Written in the Air

Half the fun of New York is in raiding its pockets. On a Sunday night, you can walk through a curtain into a tiny black box like the Big Little Theater and see a sleekly designed bit of theatrical Americana like Seduced. The play, "back by popular demand," is part of the ongoing Sam Shepard festival, in which the company will produce all his plays in a multiyear festival through December 2007. Though it may have fewer resources than some, the Michael Chekhov Theater Company does a good job mining the imagistic possibilities in Shepard's play. The set design is fairly minimalist, as seems fitting for a story about a recluse who has cut off contact with the world of the living: there's a black recliner with a small table, two small palm trees, and an off-white floor. And while it's not a solution that would work for many plays, the striking coordination of the staging and the visual design goes a long way toward making director Richard Whiteman's production a cohesive whole—at one point, turquoise lights match a turquoise dress that matches a turquoise glass.

And sure, the lights are at times a little glaring and the volume of the actors' voices a little too loud for the space. But when a group of performers and a creative team put so much heart and forceful energy into a play, it makes it very easy to have a good time.

The lights first come up on an elderly man with overgrown nails and uncut hair. This is Henry Hackamore (Vance Clemente), a former airplane designer and tycoon—and a thinly veiled substitute for Howard Hughes. He is now a paranoid recluse whose unseen entourage moves him from hidden location to hidden location, for no apparent reason other than his insistence. Hackamore, in a confident, straightforward performance by Vance Clemente, is watched over attentively by his gun-toting bodyguard and servant Raul. Played by Michael Smith Rivera in a powerful portrayal, Raul rubs Hackamore's aching feet and patiently calms his paranoid fits.

To bring him something of the world he's shut out, the dying Hackamore has requested the presence of two women from his past. They are Luna, played by Amy Cassel-Taft with something intelligent and maybe a bit sympathetic underneath a taunting, coquettish veneer, and Miami, played by Jennifer Leigh, whose dialogue is often punctuated with movement. Not surprisingly, they can't deliver what he wants. When Miami embarks on a story about Las Vegas at Hackamore's request, it's immediately apparent that we're never going to hear the end of the tale. Hackamore also forces the two women into a verbal contract and insists that, instead of using ink, they sign it in the air—which was, after all, his domain.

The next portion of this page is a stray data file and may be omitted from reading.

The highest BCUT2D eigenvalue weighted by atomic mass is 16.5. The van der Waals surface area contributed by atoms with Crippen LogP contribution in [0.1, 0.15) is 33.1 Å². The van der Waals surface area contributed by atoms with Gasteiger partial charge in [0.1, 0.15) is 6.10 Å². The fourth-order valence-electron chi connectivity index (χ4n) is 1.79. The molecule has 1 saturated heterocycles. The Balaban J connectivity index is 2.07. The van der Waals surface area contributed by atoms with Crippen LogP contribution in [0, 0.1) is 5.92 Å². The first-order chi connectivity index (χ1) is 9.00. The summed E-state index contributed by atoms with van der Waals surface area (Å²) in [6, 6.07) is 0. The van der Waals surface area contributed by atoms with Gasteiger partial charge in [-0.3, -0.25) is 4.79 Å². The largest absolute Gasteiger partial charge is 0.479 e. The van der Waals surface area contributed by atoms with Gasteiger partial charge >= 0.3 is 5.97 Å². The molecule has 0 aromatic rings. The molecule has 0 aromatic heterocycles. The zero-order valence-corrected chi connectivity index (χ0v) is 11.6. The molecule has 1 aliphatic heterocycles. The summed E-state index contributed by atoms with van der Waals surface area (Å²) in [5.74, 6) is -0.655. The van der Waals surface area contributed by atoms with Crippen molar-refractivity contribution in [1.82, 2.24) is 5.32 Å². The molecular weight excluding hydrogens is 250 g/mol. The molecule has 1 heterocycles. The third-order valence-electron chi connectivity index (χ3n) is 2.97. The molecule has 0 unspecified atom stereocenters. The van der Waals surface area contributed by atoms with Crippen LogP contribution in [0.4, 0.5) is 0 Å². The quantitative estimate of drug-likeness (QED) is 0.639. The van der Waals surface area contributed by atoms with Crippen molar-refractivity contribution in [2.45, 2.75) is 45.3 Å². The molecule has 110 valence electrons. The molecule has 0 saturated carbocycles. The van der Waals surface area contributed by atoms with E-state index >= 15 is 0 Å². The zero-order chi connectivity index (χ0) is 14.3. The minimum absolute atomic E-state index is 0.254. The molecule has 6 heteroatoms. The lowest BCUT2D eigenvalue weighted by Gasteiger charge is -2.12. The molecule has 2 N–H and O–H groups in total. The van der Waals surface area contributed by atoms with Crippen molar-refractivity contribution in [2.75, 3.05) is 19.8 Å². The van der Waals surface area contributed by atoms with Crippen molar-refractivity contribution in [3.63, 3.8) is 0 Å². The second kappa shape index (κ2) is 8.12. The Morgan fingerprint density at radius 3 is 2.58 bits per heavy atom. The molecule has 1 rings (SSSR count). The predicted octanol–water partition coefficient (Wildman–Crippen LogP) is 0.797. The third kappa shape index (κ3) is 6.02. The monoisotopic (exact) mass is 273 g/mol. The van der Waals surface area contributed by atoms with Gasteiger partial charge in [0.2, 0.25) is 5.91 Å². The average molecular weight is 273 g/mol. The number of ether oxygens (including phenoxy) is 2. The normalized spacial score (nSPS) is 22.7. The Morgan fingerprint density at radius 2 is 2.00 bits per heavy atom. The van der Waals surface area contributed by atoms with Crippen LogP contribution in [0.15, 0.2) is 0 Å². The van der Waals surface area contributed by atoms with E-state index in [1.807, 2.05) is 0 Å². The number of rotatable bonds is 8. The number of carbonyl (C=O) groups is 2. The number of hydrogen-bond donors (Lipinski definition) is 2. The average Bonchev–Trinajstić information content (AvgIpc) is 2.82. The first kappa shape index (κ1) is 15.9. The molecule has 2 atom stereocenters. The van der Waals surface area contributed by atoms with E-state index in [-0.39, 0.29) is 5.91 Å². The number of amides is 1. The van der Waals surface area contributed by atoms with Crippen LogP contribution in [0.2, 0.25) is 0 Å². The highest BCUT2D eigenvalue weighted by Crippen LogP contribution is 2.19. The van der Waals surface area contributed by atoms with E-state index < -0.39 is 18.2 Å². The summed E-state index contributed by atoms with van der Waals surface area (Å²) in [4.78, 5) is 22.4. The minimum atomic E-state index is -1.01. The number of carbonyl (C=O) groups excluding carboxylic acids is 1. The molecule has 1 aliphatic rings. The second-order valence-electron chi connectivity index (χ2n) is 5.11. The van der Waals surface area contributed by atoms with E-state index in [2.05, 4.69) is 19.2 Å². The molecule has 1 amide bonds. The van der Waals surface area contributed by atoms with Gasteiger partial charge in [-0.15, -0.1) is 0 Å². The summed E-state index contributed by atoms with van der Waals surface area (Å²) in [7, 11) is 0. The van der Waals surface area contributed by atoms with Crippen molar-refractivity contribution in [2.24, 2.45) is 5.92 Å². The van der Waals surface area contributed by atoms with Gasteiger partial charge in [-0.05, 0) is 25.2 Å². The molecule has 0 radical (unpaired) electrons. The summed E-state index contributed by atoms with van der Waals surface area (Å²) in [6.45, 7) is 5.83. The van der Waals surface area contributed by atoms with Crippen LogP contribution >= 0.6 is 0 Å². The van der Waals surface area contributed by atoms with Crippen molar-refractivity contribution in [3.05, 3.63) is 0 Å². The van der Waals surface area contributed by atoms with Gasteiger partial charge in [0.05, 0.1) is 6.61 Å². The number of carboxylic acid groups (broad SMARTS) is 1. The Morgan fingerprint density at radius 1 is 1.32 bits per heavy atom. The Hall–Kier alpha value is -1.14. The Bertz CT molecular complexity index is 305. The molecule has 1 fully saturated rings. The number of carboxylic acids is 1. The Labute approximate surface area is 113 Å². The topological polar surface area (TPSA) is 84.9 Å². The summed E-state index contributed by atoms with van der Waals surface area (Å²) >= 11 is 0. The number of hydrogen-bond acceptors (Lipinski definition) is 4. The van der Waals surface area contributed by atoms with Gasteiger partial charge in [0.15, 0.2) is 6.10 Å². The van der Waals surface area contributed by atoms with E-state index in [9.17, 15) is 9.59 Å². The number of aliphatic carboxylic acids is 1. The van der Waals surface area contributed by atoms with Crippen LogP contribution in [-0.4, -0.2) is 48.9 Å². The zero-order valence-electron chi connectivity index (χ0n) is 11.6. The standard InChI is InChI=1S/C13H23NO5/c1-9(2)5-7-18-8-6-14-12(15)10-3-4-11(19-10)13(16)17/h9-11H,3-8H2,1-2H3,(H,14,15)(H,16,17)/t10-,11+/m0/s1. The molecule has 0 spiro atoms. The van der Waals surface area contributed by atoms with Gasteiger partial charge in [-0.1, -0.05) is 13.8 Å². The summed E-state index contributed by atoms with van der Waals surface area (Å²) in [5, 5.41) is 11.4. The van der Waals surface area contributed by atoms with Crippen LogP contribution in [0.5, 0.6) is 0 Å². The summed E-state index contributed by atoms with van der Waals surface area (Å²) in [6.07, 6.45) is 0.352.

Though the play is short enough that it doesn't drag excessively, there's too much stillness after the intermission. But then again, maybe that's the point. Air after all isn't an easy thing to possess—"Now try to see the space it's not consuming," Hackamore says early in the play to Raul, in discussing the positioning of a palm tree. But the intentionally undefined setting, combined with an assumption that we know whom this is about and when the story is happening, may make it a little hard to grasp for an audience today. It was particularly confusing when Miami said she hadn't been to Las Vegas since 1952. I couldn't help wondering—was that 10 years ago, 20, 54?

When Shepard wrote Seduced, Hughes had been dead for only three years. He certainly has his place in American mythology, and American mythology is still as intangible as ever. And yes, this is a play at least a little about American desire— "It would be great to fly over America in the daytime, though," says Raul. "Just once. Somewhere over Nevada." But I can't help thinking it may have been more powerful—or, at the very least, less abstract—when Hughes still had as strong a hold on the nation's imagination as he had when the play was first produced, in 1979. The Aviator not withstanding, I'm not really sure that people want to own this myth as ferociously as they did at the time.

For a play with more than a touch of the absurd, it's a surprisingly nuts and bolts production guided by the text and accentuated by the visuals. And it may have a particular appeal to those interested in seeing the range of Shepard's work and his place in American theater as a whole, which is why it's perfectly placed as part of a festival. There's an implicit invitation to come see more.

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